Artist Uses AI Surveillance Cameras to Identify Influencers Posing for Instagram

Dries Depoorter's "The Follower" project combines AI, open access cameras, and influencers to show behind the scenes of viral shots—without them knowing.
​Screenshot via YouTube
Screenshot via YouTube

If you’ve ever had to walk through an elaborate photo shoot set up by someone trying to find the right peace sign to throw up in front of a Times Square billboard, a new project using open access cameras and Instagram influencers will seem too real. 

Dries Depoorter, the Belgium-based public speaker and artist behind the Die With Me chat app experiment, launched his latest project, The Follower, combining open access cameras and Instagram influencers.

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Depoorter recorded weeks of footage from open access cameras, which observe public spaces, and which frequently have livestreams available online for anyone to access, that were trained on famous landmarks, including the Temple Bar in Dublin, Times Square, and the big sign at the entrance of Wrigley Field. 

“The idea popped in my head when I watched an open camera and someone was taking pictures for like 30 minutes,” Depoorter told me in an email. He wondered if he’d be able to find that person on Instagram.

After collecting the recordings, Depoorter trained software to scan through the footage and find influencers with more than 100,000 followers, and match them with the photo they took in front of the landmark, according to a video launched Monday for the project’s first results.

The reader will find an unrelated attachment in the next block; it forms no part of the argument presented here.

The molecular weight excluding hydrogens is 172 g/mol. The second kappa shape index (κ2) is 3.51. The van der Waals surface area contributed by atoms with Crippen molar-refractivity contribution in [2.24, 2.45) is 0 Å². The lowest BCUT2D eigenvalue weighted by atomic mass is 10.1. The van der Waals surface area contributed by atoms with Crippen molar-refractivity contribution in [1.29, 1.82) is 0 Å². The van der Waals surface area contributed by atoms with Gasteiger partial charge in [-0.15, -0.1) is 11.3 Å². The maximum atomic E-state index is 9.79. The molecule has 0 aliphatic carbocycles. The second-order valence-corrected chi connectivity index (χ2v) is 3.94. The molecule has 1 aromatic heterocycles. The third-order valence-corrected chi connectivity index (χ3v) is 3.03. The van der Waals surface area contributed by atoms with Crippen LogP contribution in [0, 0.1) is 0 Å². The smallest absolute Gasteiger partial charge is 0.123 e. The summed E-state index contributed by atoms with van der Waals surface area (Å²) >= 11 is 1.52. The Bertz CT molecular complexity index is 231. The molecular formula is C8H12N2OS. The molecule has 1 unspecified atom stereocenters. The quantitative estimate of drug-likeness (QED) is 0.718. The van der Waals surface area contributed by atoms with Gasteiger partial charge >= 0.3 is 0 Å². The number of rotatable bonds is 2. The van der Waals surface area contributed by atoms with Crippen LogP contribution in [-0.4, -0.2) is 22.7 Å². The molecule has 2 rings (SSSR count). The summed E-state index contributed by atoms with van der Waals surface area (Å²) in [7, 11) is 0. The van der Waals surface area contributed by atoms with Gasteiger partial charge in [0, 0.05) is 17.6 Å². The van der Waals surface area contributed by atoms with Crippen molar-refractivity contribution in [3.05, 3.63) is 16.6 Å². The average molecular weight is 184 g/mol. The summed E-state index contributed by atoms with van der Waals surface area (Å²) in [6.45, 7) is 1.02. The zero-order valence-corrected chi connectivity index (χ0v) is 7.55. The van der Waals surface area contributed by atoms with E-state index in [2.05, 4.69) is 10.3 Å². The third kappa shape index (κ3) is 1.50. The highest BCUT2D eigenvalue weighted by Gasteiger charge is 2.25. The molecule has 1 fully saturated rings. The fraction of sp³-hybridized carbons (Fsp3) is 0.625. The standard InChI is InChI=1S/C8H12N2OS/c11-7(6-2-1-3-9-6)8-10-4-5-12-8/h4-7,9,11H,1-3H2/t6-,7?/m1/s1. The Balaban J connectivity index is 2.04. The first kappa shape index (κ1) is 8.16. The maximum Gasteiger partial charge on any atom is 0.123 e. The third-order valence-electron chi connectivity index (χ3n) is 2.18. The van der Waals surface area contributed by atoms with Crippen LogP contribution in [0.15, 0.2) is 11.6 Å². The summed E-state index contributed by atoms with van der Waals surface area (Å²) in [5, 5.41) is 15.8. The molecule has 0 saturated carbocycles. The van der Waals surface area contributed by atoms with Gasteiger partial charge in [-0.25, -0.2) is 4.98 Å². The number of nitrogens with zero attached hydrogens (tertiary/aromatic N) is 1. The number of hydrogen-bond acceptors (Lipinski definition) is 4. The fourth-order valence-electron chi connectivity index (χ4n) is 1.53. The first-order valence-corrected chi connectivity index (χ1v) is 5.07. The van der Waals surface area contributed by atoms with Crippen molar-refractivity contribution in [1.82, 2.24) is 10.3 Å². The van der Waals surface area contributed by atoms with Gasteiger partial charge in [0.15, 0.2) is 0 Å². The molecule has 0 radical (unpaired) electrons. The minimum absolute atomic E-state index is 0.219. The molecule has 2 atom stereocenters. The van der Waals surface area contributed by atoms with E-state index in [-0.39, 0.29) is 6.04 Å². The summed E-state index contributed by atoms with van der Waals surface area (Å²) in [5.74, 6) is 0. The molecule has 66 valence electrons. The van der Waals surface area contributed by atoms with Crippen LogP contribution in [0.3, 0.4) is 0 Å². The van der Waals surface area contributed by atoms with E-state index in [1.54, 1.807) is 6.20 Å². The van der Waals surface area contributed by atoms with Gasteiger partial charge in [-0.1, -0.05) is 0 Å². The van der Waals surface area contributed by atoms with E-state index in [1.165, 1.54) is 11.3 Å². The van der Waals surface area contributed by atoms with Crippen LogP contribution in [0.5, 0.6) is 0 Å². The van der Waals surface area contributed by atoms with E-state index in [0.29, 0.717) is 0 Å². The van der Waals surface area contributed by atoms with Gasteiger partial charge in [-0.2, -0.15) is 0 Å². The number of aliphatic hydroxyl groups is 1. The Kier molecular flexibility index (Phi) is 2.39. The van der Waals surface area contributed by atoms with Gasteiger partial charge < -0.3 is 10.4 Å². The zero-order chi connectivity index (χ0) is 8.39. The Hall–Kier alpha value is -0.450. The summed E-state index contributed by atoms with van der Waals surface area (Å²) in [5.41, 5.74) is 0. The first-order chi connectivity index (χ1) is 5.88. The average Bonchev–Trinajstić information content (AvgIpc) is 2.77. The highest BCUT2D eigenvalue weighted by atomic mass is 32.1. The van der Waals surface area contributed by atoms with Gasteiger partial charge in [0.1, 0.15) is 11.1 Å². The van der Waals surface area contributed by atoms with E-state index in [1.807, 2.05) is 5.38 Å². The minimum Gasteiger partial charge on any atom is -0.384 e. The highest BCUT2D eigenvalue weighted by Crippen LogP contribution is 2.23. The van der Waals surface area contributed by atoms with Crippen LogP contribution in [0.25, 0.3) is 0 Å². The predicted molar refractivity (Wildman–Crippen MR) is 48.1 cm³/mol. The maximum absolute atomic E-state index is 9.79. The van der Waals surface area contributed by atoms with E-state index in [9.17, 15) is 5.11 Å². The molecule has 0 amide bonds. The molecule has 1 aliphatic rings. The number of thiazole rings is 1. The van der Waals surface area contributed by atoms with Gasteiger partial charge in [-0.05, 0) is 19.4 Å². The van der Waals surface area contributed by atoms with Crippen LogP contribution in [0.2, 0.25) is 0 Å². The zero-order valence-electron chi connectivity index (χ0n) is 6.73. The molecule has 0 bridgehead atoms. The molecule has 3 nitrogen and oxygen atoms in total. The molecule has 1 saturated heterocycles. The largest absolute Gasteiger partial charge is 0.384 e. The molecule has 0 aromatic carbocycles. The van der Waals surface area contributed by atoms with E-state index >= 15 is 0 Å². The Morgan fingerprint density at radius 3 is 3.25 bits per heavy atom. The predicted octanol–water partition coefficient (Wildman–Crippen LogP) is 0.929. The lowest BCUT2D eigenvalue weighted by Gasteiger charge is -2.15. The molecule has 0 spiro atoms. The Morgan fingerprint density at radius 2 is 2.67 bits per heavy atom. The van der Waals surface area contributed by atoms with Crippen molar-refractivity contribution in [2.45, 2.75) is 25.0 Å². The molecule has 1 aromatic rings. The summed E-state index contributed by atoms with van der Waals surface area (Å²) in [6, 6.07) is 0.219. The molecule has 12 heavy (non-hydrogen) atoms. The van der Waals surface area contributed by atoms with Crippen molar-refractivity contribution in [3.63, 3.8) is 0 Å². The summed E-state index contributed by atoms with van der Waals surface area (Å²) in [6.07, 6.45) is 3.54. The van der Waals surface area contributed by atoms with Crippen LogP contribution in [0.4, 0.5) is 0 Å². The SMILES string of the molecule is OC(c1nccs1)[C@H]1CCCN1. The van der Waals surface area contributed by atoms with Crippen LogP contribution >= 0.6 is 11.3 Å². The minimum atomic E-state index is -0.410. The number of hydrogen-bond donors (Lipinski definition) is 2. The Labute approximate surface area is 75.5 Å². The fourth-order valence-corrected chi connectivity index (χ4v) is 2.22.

The side-by-side comparisons between the casual-seeming photos the Instagram influencers chose to upload, and the footage of them laboring over the perfect way to hold a coffee, sling a jacket over their shoulder or kiss their date reveal how much work goes into a single photo for them—and how inauthentic the entire process really is behind the scenes. 

“If you check out all my work you can see I show the dangers of new technology,” Depoorter said. “I hope to reach a lot of people of making it really simple. I really don’t like difficult art. I like to keep it really simple. I think I’m part of a new generation of artists that work with technology.”

Capturing people in this way, unsuspecting yet fully public, feels like witnessing something intimate but also shameless. It’s also a reminder that everywhere we go in the modern world, we’re being watched, even when we think we can curate and control what the world sees of us.

Updated 9/12 2:23 p.m. EST with comment from Depoorter.